For more information on the micro housing trend in your area, call your trusted mortgage advisor today!
While the traditional method of trawling for sale listings, making bids, and negotiating with the seller has been a popular rite of passage for many home buyers, buying a house at auction is swiftly becoming a favored way to purchase property.
Buying a home through auction can be tricky, so it’s best to do your research and keep your cool on auction day, lest you find yourself stuck with a less-than-ideal place to live for a price you didn’t expect to pay. If you’re in the market to buy through auction for the first time, here are some things you need to know.
How To Find Houses Up for Auction
Real estate agents will often use the same methods to sell a house by auction as they do in a traditional sale: adverts in newspapers and online, posters in their office windows, and signs outside the property.
Depending on the reason for the sale, a home auction may be held at a local courthouse, an auction house, or, in some cases, online.
Viewing A House Before Auction
It’s always best to try before you buy, so make sure you are able to view the house prior to the auction. Some real estate agents will insist on exterior views of the home only, but, if you’re a new buyer, this may not be enough.
Seasoned home buyers can often pick a house by looking at the exterior and reading a description; buyers new to the game should bank on seeing inside first.
Checking The Price Of An Auction
Look into the price that is offered for the home you seek to buy; sometimes, if a house is in foreclosure, the starting price of the home may be the balance of the mortgage, or a lower price to get people to begin bidding. Lenders, such as banks, are not permitted to make a profit from selling a foreclosure and may often sell homes at a loss; look out for these bargains when checking house prices in your local area.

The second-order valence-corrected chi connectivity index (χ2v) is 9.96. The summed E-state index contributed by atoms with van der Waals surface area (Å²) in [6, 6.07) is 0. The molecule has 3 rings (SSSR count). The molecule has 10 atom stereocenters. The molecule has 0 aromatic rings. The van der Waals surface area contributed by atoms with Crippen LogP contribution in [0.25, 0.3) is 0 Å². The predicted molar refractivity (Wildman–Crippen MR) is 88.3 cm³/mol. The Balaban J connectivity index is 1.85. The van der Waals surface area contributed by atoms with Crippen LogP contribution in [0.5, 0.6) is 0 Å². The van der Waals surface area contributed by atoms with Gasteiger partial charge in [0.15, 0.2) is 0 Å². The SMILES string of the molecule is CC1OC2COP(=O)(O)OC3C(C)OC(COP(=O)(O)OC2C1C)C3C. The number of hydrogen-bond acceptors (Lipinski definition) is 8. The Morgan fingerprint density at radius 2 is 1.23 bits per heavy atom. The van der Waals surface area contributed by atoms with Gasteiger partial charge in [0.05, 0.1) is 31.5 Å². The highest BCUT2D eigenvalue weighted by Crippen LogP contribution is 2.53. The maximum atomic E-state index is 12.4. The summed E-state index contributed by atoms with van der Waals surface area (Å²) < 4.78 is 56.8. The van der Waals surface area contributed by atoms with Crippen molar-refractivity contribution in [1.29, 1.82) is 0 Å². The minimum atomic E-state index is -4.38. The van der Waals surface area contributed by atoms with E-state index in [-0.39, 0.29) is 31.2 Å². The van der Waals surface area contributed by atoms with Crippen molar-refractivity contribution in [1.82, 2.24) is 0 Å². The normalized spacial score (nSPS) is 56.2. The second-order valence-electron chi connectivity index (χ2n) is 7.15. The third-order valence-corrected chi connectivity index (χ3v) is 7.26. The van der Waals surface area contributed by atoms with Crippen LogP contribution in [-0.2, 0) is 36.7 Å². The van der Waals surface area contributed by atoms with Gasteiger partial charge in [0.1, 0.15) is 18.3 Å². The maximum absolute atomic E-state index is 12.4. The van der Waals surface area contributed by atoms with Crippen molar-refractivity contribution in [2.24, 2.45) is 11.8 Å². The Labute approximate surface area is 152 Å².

Bidding At An Auction
On auction day, make sure you enter the auction knowing the general value of the house and the maximum amount you are willing to pay; having these parameters set out will help prevent you from getting swept up in the auction process and bidding more than what you have or what the house is worth.
On the day, bring a cashier’s check—auction holders ask winners to pay for auction fees, bidding fees, and a deposit on the purchase. If you are successful on auction day, you will then have to close the deal with the seller just like any other property purchase.
If you need financing, you may wish to be pre-cleared by your lending company before the auction. Also, be aware that your winning bid may not be accepted. Many homes have a reserve price, and if the reserve is not met, the house will not be sold on the day.
If you are interested in buying a home through auction, go into the process knowing that auctions can be riskier than buying a home via traditional means. Also remember that just because a house is up for auction doesn’t mean you are guaranteed a good price. Some houses sell for a lot of money, and others sell cheaply but have hidden costs, such as urgent maintenance.
When you’re ready to find your new home by auction and finance it, call your local trusted mortgage professional for information.